Image courtesy of Paul R Jackson.

Started his television career as a continuity scriptwriter for ATV, but soon moved to the glamorous side of the camera as an announcer and programme presenter. His first in-vision job was as a relief announcer for North and Midlands weekend contractor, ABC Television, and he remained there for three months before landing a permanent job with Tyne Tees TV in the North East.

His innovative approach to continuity, which included donning a white coat and stethoscope before introducing Emergency Ward Ten or a stetson before Wagon Train secured him a large fan base, and he was voted TTTV's personality of the year within 12 months of landing the job. Later, he moved to ABC Television as one of its permanent announcers, and then when ABC joined with Rediffusion to form Thames Television in 1968, he continued as a continuity announcer and programme presenter. He could also be seen down the road at Southern Television at weekends when Thames was off air. National fame followed with a stint as a DJ on BBC Radio 1 and presenter on BBC Radio 2, and several television game shows.

David continues in broadcasting to this day; in more recent times he has had spells with Saga FM and Classic Gold radio.

Sheila Kennedy, who later made a name for herself as an announcer on ABC Television and then Thames, landed her first television job with Westward. Hotfooting it straight from a career as a theatre actress, Sheila was the first female presenter on the new Westward Television, and proved a real hit with viewers. She became very closely associated with Gus Honeybun, and also contributed articles to Westward's own local television listings magazine, Look Westward.
Former offshore pirate radio broadcaster who moved into television announcing, and, since then, has appeared on many ITV regional stations, including long stints at ABC TV, the North and Midlands weekend contractor until 1968. Keith also announced for ATV, Yorkshire Television, Anglia TV, Television South and LWT in the 1970s/1980s. Announcer for Southern TV, 1959 - 1961; ATV and ABC Television. BBC TV announcer, 1965 to 1972; BBC Radio External Services announcer 1975 onwards. Keith went on to specialise in voice coaching - his clients include former Prime Minister John Major.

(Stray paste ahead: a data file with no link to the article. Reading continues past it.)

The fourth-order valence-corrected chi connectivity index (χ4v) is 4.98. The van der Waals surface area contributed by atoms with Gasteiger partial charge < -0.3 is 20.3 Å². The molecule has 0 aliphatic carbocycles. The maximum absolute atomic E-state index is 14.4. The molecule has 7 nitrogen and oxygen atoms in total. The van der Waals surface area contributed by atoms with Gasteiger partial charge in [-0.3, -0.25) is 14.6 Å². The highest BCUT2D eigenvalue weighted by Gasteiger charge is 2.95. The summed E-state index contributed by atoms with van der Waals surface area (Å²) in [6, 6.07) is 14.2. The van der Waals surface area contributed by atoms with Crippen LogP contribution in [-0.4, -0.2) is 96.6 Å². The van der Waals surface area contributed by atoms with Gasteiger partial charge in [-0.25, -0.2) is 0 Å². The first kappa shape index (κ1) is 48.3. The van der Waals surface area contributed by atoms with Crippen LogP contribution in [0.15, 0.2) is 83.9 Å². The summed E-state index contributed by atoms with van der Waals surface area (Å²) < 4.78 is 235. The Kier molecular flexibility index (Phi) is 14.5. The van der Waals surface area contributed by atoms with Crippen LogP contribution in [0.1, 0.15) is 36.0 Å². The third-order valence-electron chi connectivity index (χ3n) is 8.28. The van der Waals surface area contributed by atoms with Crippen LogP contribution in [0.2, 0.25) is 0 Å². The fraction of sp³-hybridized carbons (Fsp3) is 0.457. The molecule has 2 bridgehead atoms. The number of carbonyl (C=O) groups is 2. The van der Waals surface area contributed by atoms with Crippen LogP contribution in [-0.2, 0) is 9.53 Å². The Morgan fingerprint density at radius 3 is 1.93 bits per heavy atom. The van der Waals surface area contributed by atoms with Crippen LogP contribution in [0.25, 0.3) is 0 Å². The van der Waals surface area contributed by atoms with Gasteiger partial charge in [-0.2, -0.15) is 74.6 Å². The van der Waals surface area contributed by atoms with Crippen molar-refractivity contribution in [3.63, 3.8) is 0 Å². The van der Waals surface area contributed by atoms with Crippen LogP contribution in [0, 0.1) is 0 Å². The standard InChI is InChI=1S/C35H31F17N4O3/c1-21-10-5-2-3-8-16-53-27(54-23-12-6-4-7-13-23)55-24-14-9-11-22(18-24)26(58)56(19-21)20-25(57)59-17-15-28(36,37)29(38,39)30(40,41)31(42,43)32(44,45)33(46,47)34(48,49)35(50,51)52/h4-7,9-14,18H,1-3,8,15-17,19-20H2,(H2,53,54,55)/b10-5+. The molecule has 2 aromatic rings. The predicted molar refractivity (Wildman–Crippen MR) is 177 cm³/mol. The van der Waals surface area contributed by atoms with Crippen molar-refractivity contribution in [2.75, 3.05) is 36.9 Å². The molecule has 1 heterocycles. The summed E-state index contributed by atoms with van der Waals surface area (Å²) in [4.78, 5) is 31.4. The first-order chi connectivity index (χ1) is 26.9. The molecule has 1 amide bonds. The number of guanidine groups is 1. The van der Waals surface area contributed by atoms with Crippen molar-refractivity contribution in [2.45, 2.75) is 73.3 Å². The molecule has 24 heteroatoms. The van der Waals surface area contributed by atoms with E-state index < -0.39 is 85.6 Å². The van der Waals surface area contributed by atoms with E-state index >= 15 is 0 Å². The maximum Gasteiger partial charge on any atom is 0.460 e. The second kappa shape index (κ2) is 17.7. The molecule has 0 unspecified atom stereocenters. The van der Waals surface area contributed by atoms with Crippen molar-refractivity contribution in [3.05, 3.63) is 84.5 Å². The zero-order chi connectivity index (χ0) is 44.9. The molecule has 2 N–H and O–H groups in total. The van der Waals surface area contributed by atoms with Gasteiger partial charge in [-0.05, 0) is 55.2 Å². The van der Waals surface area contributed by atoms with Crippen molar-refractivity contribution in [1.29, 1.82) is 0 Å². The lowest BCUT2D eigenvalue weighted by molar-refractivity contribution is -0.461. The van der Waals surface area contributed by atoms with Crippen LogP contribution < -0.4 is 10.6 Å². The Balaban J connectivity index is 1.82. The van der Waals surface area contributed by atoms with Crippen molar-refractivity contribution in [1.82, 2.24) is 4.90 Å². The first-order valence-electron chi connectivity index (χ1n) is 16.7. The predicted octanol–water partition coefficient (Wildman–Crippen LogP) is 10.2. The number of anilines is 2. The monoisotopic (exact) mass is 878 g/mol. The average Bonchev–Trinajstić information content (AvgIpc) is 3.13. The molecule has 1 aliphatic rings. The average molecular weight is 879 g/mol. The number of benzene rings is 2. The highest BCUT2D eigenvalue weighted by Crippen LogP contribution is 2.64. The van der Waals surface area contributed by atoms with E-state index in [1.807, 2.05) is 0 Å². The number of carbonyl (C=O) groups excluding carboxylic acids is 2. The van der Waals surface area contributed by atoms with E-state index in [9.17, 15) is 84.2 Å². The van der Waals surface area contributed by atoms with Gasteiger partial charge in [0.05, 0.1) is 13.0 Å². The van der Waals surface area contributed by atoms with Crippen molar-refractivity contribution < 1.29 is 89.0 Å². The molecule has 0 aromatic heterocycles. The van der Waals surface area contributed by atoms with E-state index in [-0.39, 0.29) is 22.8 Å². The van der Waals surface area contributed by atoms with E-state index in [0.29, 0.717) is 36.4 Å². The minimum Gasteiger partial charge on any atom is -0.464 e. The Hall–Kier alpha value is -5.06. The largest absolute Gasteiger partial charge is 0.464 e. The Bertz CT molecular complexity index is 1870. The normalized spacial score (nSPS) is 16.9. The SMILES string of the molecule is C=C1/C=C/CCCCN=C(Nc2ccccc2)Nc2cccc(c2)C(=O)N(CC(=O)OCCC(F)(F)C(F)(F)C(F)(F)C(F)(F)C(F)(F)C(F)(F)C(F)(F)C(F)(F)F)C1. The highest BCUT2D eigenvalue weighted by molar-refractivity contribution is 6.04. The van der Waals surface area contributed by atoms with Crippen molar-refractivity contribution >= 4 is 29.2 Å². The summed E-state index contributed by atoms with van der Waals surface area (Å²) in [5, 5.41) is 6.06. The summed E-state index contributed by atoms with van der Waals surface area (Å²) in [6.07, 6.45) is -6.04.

Image courtesy of Paul R Jackson.

Former ABC Television announcer. Also an in-vision Southern Television continuity announcer in the 1960s.
Image courtesy of Paul R Jackson.

Announcer for Southern TV, 1959 - 1961; also, ATV and ABC Television. BBC TV voice only announcer, 1965 to 1972. BBC Radio External Services announcer 1975 onwards.
Former ABC Television announcer.
Bill Steel is mainly remembered as Tyne Tees Television's chief announcer and one of the main presenters of evening news magazine programme, Northern Life, when it started in 1976. He has also announced across the ITV network on stations such as Thames and Border Television.

His first job at TTTV was as an Assistant Transmission Controller and he then progressed to voice-over work, including a spell as the announcer on TTTV's Song For The Swinging Sixties pop music show. He then took up a newsreading job at ABC Television in Manchester and Birmingham while continuing his day job during the week as a Transmission Controller at TTTV.

When ABC and Rediffusion 'merged' in 1968 to form Thames Television, Bill was kept on as an announcer, working with former Tyne Tees colleague, David Hamilton. At around this time he was also asked to take on some voice only continuity at Tyne Tees, present the nightly news magazine programme, Today At Six and was also offered a job as breakfast show DJ on the North East's new commercial radio station, Metro Radio.

A very busy man, Bill at this stage was forced to give up advertising voice-over work and his Transmission Control job to concentrate on the other elements of his successful broadcasting career. After his news contract ended, he moved over to continuity and took over from Neville Wanless as chief announcer in 1988.

He left Tyne Tees in 1996 and since then has developed his acting career -- in 1997 he joined Coronation Street briefly as Bernard McKenna. Until recently, he was also a presenter on Century Radio and is a director of a local media training company.

Former ABC Television announcer.
Image courtesy of Paul R Jackson.

Former ABC TV and Southern TV announcer.